Travel for Food

If I learned nothing else this summer, I learned a thing or two about French eating. Every morning started with breakfast, as I slowly found myself shifting my ways of cereal to a French “tartine” (fresh baguette, usually toasted, with butter [the best is from Brittany with large chunks of sea salt: above], and [creamy – mmmm] honey or jam), and tea.
Both lunch and dinner were the big meals of the day, especially by my simple American standards (I usually just have a sandwich for lunch). Eating was just as much about the food (all three courses, which almost always ended in cheese, and was followed by a dessert), as the ability to spend quality time together. There were many, many meals with at least 12 or more people wrapped around the table, taking in a bit of each course (and despite all the food, I never felt too full). And without fail, every meal was followed by a coffee (likely Nespresso), and a piece of a chocolate bar, as everyone must unwind a bit after a big meal.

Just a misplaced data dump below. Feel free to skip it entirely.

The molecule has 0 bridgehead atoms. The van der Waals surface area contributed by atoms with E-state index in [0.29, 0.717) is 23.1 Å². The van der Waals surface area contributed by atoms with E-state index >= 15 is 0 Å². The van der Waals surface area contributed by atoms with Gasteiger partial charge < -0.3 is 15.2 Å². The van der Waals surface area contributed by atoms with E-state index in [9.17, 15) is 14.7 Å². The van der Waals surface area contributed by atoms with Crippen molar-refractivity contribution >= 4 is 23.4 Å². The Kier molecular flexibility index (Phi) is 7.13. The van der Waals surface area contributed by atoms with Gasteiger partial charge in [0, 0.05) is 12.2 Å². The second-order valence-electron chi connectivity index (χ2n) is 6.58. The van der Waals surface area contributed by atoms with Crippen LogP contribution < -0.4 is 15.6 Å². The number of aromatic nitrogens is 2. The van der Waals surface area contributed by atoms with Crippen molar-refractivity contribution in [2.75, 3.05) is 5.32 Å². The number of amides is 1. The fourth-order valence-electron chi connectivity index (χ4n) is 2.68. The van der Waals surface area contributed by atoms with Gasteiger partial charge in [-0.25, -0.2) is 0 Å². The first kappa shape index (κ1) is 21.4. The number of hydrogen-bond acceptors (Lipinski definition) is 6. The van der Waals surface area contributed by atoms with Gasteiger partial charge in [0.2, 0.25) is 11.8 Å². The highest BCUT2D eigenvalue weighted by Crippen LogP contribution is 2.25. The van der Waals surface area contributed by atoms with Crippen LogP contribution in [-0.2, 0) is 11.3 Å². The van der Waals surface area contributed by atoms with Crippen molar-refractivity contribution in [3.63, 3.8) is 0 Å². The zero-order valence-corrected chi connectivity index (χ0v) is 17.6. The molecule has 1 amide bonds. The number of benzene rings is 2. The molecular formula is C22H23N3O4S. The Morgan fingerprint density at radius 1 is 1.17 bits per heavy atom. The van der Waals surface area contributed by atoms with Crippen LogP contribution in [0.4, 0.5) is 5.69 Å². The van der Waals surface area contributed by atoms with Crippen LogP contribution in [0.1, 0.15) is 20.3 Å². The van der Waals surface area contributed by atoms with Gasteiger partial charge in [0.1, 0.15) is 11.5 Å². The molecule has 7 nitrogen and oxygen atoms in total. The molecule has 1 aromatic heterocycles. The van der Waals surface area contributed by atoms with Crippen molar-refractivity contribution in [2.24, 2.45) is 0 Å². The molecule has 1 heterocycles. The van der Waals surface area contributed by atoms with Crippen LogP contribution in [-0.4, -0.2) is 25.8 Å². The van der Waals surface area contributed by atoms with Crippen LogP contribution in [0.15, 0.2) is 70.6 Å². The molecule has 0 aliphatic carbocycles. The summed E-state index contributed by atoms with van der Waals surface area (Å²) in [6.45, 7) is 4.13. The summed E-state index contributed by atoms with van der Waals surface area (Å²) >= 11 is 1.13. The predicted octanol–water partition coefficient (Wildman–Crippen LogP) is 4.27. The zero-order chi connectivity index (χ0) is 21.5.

Desserts weren’t always sweet – often fresh fruit, compotes, or yogurt (Saint Malo had its own yogurt). However, both Brittany with its Kouign-Amann (pictured above and made of butter and sugar) and Saint Tropez (below with the cake/custard Tropezienne) had their own special delicacies. Both received two thumbs up from me, and tasted better each time I had them.


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